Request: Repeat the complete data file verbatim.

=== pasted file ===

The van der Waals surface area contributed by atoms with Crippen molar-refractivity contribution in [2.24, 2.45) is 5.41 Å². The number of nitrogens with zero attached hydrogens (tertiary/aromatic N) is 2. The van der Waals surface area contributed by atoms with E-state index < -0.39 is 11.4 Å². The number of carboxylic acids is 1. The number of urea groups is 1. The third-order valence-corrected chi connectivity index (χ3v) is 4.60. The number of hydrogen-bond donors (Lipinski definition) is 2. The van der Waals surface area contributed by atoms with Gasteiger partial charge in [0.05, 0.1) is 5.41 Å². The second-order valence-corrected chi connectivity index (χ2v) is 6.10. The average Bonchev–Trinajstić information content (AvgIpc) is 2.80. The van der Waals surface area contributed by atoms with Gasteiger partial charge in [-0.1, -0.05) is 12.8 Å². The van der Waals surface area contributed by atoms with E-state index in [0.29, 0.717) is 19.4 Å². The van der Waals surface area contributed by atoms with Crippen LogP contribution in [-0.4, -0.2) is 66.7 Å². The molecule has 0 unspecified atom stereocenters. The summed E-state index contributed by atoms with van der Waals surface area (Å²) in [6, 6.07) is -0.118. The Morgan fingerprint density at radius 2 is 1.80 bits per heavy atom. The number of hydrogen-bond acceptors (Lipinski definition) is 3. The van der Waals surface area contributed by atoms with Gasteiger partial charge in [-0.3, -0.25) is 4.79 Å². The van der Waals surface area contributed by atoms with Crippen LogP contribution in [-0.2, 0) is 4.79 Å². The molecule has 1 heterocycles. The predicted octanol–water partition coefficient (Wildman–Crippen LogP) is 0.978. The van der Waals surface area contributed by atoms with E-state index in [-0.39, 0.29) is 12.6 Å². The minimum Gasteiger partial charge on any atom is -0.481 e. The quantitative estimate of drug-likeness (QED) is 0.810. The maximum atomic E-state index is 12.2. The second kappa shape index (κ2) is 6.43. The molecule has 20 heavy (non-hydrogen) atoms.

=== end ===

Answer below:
The van der Waals surface area contributed by atoms with Crippen molar-refractivity contribution in [2.24, 2.45) is 5.41 Å². The number of nitrogens with zero attached hydrogens (tertiary/aromatic N) is 2. The van der Waals surface area contributed by atoms with E-state index < -0.39 is 11.4 Å². The number of carboxylic acids is 1. The number of urea groups is 1. The third-order valence-corrected chi connectivity index (χ3v) is 4.60. The number of hydrogen-bond donors (Lipinski definition) is 2. The van der Waals surface area contributed by atoms with Gasteiger partial charge in [0.05, 0.1) is 5.41 Å². The second-order valence-corrected chi connectivity index (χ2v) is 6.10. The average Bonchev–Trinajstić information content (AvgIpc) is 2.80. The van der Waals surface area contributed by atoms with Gasteiger partial charge in [-0.1, -0.05) is 12.8 Å². The van der Waals surface area contributed by atoms with E-state index in [0.29, 0.717) is 19.4 Å². The van der Waals surface area contributed by atoms with Crippen LogP contribution in [-0.4, -0.2) is 66.7 Å². The molecule has 0 unspecified atom stereocenters. The summed E-state index contributed by atoms with van der Waals surface area (Å²) in [6, 6.07) is -0.118. The Morgan fingerprint density at radius 2 is 1.80 bits per heavy atom. The number of hydrogen-bond acceptors (Lipinski definition) is 3. The van der Waals surface area contributed by atoms with Gasteiger partial charge in [-0.3, -0.25) is 4.79 Å². The van der Waals surface area contributed by atoms with Crippen LogP contribution in [-0.2, 0) is 4.79 Å². The molecule has 1 heterocycles. The predicted octanol–water partition coefficient (Wildman–Crippen LogP) is 0.978. The van der Waals surface area contributed by atoms with E-state index in [-0.39, 0.29) is 12.6 Å². The minimum Gasteiger partial charge on any atom is -0.481 e. The quantitative estimate of drug-likeness (QED) is 0.810. The maximum atomic E-state index is 12.2. The second kappa shape index (κ2) is 6.43. The molecule has 20 heavy (non-hydrogen) atoms.